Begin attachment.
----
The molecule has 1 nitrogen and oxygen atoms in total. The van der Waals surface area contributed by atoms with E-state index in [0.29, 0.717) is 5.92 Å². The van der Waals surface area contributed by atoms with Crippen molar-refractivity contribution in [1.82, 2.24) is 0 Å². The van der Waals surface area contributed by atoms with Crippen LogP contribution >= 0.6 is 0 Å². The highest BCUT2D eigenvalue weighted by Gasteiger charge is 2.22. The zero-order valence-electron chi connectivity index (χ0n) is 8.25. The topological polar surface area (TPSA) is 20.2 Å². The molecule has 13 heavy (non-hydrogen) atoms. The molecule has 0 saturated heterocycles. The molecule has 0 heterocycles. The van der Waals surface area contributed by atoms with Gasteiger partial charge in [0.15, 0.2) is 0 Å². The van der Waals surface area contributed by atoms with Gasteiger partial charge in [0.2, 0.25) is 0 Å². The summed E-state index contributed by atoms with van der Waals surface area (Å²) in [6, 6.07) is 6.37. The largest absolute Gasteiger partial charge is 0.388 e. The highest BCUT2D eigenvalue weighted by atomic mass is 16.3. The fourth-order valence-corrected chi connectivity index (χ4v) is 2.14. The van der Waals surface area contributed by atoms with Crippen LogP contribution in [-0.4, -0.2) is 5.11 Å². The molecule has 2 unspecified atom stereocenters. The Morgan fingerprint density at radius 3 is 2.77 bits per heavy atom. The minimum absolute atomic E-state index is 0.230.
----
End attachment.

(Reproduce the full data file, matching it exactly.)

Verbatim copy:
The molecule has 1 nitrogen and oxygen atoms in total. The van der Waals surface area contributed by atoms with E-state index in [0.29, 0.717) is 5.92 Å². The van der Waals surface area contributed by atoms with Crippen molar-refractivity contribution in [1.82, 2.24) is 0 Å². The van der Waals surface area contributed by atoms with Crippen LogP contribution >= 0.6 is 0 Å². The highest BCUT2D eigenvalue weighted by Gasteiger charge is 2.22. The zero-order valence-electron chi connectivity index (χ0n) is 8.25. The topological polar surface area (TPSA) is 20.2 Å². The molecule has 13 heavy (non-hydrogen) atoms. The molecule has 0 saturated heterocycles. The molecule has 0 heterocycles. The van der Waals surface area contributed by atoms with Gasteiger partial charge in [0.15, 0.2) is 0 Å². The van der Waals surface area contributed by atoms with Gasteiger partial charge in [0.2, 0.25) is 0 Å². The summed E-state index contributed by atoms with van der Waals surface area (Å²) in [6, 6.07) is 6.37. The largest absolute Gasteiger partial charge is 0.388 e. The highest BCUT2D eigenvalue weighted by atomic mass is 16.3. The fourth-order valence-corrected chi connectivity index (χ4v) is 2.14. The van der Waals surface area contributed by atoms with Crippen LogP contribution in [-0.4, -0.2) is 5.11 Å². The molecule has 2 unspecified atom stereocenters. The Morgan fingerprint density at radius 3 is 2.77 bits per heavy atom. The minimum absolute atomic E-state index is 0.230.